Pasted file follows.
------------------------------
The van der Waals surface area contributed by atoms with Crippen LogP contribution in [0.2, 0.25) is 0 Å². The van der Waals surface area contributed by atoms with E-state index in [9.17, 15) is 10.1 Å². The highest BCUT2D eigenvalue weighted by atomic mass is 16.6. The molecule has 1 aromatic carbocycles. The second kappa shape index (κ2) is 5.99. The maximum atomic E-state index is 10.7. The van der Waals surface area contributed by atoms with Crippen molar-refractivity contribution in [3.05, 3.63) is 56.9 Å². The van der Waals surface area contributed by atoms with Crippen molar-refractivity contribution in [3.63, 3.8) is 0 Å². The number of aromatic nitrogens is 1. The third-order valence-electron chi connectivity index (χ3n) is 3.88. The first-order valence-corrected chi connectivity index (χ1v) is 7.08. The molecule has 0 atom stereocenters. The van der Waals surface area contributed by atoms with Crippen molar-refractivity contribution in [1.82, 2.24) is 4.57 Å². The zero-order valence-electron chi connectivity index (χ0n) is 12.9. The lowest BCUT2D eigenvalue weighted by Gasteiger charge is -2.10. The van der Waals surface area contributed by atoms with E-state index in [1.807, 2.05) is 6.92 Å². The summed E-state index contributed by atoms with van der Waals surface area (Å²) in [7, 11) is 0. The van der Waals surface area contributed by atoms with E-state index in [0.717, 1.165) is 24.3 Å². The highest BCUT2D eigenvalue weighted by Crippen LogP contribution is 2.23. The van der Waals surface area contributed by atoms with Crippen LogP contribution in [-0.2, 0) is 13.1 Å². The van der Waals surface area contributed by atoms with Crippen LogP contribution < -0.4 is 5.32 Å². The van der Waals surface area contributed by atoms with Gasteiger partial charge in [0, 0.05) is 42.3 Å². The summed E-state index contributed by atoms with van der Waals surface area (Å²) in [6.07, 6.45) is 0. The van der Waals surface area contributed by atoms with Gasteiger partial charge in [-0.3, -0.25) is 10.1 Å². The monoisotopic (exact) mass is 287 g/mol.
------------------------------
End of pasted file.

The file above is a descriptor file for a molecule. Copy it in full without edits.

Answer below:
The van der Waals surface area contributed by atoms with Crippen LogP contribution in [0.2, 0.25) is 0 Å². The van der Waals surface area contributed by atoms with E-state index in [9.17, 15) is 10.1 Å². The highest BCUT2D eigenvalue weighted by atomic mass is 16.6. The molecule has 1 aromatic carbocycles. The second kappa shape index (κ2) is 5.99. The maximum atomic E-state index is 10.7. The van der Waals surface area contributed by atoms with Crippen molar-refractivity contribution in [3.05, 3.63) is 56.9 Å². The van der Waals surface area contributed by atoms with Crippen molar-refractivity contribution in [3.63, 3.8) is 0 Å². The number of aromatic nitrogens is 1. The third-order valence-electron chi connectivity index (χ3n) is 3.88. The first-order valence-corrected chi connectivity index (χ1v) is 7.08. The molecule has 0 atom stereocenters. The van der Waals surface area contributed by atoms with Crippen molar-refractivity contribution in [1.82, 2.24) is 4.57 Å². The zero-order valence-electron chi connectivity index (χ0n) is 12.9. The lowest BCUT2D eigenvalue weighted by Gasteiger charge is -2.10. The van der Waals surface area contributed by atoms with E-state index in [1.807, 2.05) is 6.92 Å². The summed E-state index contributed by atoms with van der Waals surface area (Å²) in [7, 11) is 0. The van der Waals surface area contributed by atoms with E-state index in [0.717, 1.165) is 24.3 Å². The highest BCUT2D eigenvalue weighted by Crippen LogP contribution is 2.23. The van der Waals surface area contributed by atoms with Crippen LogP contribution in [-0.2, 0) is 13.1 Å². The van der Waals surface area contributed by atoms with Crippen LogP contribution < -0.4 is 5.32 Å². The van der Waals surface area contributed by atoms with Gasteiger partial charge in [0, 0.05) is 42.3 Å². The summed E-state index contributed by atoms with van der Waals surface area (Å²) in [6.07, 6.45) is 0. The van der Waals surface area contributed by atoms with Gasteiger partial charge in [-0.3, -0.25) is 10.1 Å². The monoisotopic (exact) mass is 287 g/mol.